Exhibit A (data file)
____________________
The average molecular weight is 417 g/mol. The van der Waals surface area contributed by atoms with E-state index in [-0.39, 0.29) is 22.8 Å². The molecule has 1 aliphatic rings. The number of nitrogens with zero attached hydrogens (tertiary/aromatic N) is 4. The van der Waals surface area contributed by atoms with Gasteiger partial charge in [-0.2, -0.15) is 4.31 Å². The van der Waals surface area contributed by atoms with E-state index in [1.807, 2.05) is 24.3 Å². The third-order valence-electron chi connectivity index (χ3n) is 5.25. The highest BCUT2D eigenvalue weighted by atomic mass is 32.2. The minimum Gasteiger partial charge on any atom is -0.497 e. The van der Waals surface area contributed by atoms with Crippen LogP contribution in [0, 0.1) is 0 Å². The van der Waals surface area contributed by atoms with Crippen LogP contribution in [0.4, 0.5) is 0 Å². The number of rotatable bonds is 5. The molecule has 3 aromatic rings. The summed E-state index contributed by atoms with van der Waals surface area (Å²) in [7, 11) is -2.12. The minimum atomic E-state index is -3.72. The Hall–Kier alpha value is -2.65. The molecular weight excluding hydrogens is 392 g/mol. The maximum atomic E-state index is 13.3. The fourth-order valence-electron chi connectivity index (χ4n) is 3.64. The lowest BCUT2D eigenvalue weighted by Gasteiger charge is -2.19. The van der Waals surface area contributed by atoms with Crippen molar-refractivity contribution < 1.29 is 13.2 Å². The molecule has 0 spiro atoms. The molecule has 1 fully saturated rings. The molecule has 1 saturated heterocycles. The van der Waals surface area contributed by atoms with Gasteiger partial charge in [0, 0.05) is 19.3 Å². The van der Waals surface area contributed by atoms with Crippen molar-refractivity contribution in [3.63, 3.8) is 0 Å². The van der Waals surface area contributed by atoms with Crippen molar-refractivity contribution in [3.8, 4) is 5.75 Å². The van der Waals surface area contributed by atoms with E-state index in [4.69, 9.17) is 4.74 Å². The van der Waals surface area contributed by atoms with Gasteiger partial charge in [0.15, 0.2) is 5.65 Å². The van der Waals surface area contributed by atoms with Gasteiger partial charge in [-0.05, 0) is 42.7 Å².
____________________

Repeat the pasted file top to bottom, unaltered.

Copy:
The average molecular weight is 417 g/mol. The van der Waals surface area contributed by atoms with E-state index in [-0.39, 0.29) is 22.8 Å². The molecule has 1 aliphatic rings. The number of nitrogens with zero attached hydrogens (tertiary/aromatic N) is 4. The van der Waals surface area contributed by atoms with Gasteiger partial charge in [-0.2, -0.15) is 4.31 Å². The van der Waals surface area contributed by atoms with E-state index in [1.807, 2.05) is 24.3 Å². The third-order valence-electron chi connectivity index (χ3n) is 5.25. The highest BCUT2D eigenvalue weighted by atomic mass is 32.2. The minimum Gasteiger partial charge on any atom is -0.497 e. The van der Waals surface area contributed by atoms with Crippen LogP contribution in [0, 0.1) is 0 Å². The van der Waals surface area contributed by atoms with Crippen LogP contribution in [0.4, 0.5) is 0 Å². The number of rotatable bonds is 5. The molecule has 3 aromatic rings. The summed E-state index contributed by atoms with van der Waals surface area (Å²) in [7, 11) is -2.12. The minimum atomic E-state index is -3.72. The Hall–Kier alpha value is -2.65. The molecular weight excluding hydrogens is 392 g/mol. The maximum atomic E-state index is 13.3. The fourth-order valence-electron chi connectivity index (χ4n) is 3.64. The lowest BCUT2D eigenvalue weighted by Gasteiger charge is -2.19. The van der Waals surface area contributed by atoms with Crippen molar-refractivity contribution < 1.29 is 13.2 Å². The molecule has 0 spiro atoms. The molecule has 1 fully saturated rings. The molecule has 1 saturated heterocycles. The van der Waals surface area contributed by atoms with Gasteiger partial charge in [0, 0.05) is 19.3 Å². The van der Waals surface area contributed by atoms with Crippen molar-refractivity contribution in [3.63, 3.8) is 0 Å². The van der Waals surface area contributed by atoms with Crippen molar-refractivity contribution in [3.8, 4) is 5.75 Å². The van der Waals surface area contributed by atoms with E-state index in [4.69, 9.17) is 4.74 Å². The van der Waals surface area contributed by atoms with Gasteiger partial charge in [0.15, 0.2) is 5.65 Å². The van der Waals surface area contributed by atoms with Gasteiger partial charge in [-0.05, 0) is 42.7 Å².